Talent Development Resources [or TalentDevelop] is a series of related sites including the main site (where you are now) – plus a family of related sites: The Creative Mind; Women and Talent; Depression and Creativity; High Ability; Highly Sensitive; The Inner Actor; The Inner Writer, and others — including the product- and program-oriented sites The Inner Entrepreneur, Anxiety Relief Solutions and Personal Growth Information.
See list of Main Sites for more info, and links.
The main site started out as a project of my graduate studies in psychology, and personal research to better understand my own social, emotional, personal development and achievement challenges – and to publish articles and other material that might help other people as well.
Some of the kinds of questions I was exploring when I began the site (more than 15 years ago) continue to interest and challenge me.
And, of course, other people – I appreciate the many responses to my posts on these and other topics:
Why did I feel and think so differently from mainstream culture?
Why haven’t I ever “settled down” into a specific career?
Why am I so sensitive to outer sensations and my own inner world?
Why have I been so self-critical?
What makes me and so many creative people vulnerable to dark moods like depression and anxiety and other mental health challenges?
How can I increase my satisfaction and emotional reward from what I am doing with my life?
What do researches say about enhancing creative expression?
There are many areas of psychology and other fields which I continue to explore related to those questions – such as, positive psychology and happiness research, high sensitivity, mood and creativity, creative motivation, being an entrepreneur, self concept and achievement – and other topics.
My associate editor and I include references to research and commentary that hopefully will be meaningful for you, as it is for us.
One of the main motivations we have is to provide content that will have value for your own self-understanding, career development and personal growth.
So, the basic site purpose is providing information and inspiration to enhance creative expression and personal development; exploring the psychology of creativity and personal growth, and better understanding how to realize our multiple talents and be more aware of barriers that get in our way.
Site creator / editor: Douglas Eby, M.A./Psychology, is a writer and researcher on the psychology of creative expression and personal growth.
Previous associate editor:
Also see articles by Cat Robson.
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The site is supported by commissions from a variety of affiliated sites which provide books, workshops, personal development and anxiety relief programs.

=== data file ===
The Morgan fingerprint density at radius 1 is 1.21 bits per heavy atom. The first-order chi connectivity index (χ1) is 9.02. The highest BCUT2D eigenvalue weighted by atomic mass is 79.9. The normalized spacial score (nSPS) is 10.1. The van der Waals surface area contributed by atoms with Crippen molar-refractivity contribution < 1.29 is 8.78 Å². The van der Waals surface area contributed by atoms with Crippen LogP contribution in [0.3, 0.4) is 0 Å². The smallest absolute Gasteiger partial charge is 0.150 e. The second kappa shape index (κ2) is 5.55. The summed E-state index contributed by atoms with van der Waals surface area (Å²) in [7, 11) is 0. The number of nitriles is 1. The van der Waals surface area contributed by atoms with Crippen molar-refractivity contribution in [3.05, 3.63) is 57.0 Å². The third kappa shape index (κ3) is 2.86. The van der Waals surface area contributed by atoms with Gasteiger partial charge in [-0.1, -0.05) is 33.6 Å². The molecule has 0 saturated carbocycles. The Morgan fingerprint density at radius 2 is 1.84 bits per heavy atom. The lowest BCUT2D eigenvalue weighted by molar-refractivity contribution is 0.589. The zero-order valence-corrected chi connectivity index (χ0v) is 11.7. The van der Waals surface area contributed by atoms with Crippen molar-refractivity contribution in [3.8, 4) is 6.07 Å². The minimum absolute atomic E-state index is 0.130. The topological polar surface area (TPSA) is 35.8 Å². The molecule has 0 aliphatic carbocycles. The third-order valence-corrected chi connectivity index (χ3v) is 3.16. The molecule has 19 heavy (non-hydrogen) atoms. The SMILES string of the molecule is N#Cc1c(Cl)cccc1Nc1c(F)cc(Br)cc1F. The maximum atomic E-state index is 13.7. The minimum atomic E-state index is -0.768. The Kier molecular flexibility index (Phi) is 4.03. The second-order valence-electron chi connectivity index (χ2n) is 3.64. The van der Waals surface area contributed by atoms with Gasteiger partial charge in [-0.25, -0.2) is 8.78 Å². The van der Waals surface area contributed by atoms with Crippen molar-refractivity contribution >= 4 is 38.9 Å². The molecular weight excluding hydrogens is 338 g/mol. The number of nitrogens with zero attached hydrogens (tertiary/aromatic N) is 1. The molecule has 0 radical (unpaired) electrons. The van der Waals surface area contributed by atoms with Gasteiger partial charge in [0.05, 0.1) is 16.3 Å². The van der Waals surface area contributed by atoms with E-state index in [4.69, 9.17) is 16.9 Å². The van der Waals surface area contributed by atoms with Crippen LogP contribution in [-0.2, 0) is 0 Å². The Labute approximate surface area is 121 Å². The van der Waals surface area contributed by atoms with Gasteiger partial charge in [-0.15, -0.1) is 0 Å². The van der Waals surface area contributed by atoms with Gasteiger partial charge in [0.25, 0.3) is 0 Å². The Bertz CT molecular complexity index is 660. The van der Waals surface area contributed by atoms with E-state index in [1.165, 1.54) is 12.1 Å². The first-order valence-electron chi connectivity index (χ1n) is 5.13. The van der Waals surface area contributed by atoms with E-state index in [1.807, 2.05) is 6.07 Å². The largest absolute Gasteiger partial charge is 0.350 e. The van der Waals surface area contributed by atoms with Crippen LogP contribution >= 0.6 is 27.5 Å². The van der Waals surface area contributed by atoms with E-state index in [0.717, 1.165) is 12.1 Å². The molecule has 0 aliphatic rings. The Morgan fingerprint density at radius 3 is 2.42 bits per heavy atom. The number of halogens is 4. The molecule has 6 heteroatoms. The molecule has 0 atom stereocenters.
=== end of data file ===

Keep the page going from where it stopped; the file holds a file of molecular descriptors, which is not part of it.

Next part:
(There is no additional cost when you follow a link from this site and end up making a purchase. For example, a book from Amazon costs the same when you follow an affiliate link, or go to Amazon.com directly.)
The site is designed to help explore multiple creative talents, to better understand the barriers that can keep us from realizing those abilities, and provide a variety of tools that can enhance personal development.
The concept of “talent development” is one I have borrowed loosely from both academic (high school, college) programs that are designed to help gifted and talented students develop their cognitive and creative abilities, and, to a lesser extent, from corporate programs oriented toward helping adults develop themselves more fully.
Business philosopher and personal development leader Jim Rohn has said, “You cannot believe what it does to the human spirit to maximize your human potential and stretch yourself to the limit.”
The materials on the site can help you do that, with hundreds of articles, books and programs by leading experts in the psychology of creativity and personal growth.
Two main listings of these self improvement materials are:
There are many pages on specific talents (acting, writing, design, photography and others) – with an emphasis on quotes and articles related to the inner, personal aspects of those talents. This is not “how to play guitar” material.
Many products and programs in various sections have been selected to help you become more completely your authentic self, and to more fully realize your talents and abilities by exploring those inner aspects.
There are pages on topics such as self-esteem, depression, anxiety, self-criticism, perfectionism and other issues that can limit many talented people.
There are also many pages and articles on Positive Psychology, and exploring meaning and purpose.
You are reading the main site. To visit other areas of the site – see “Sections” list above or to the right.
Jack Canfield says, “You have inside you a core genius — some one thing that you love to do and do so well that you hardly feel like charging people for it. It’s effortless for you and a whole lot of fun.”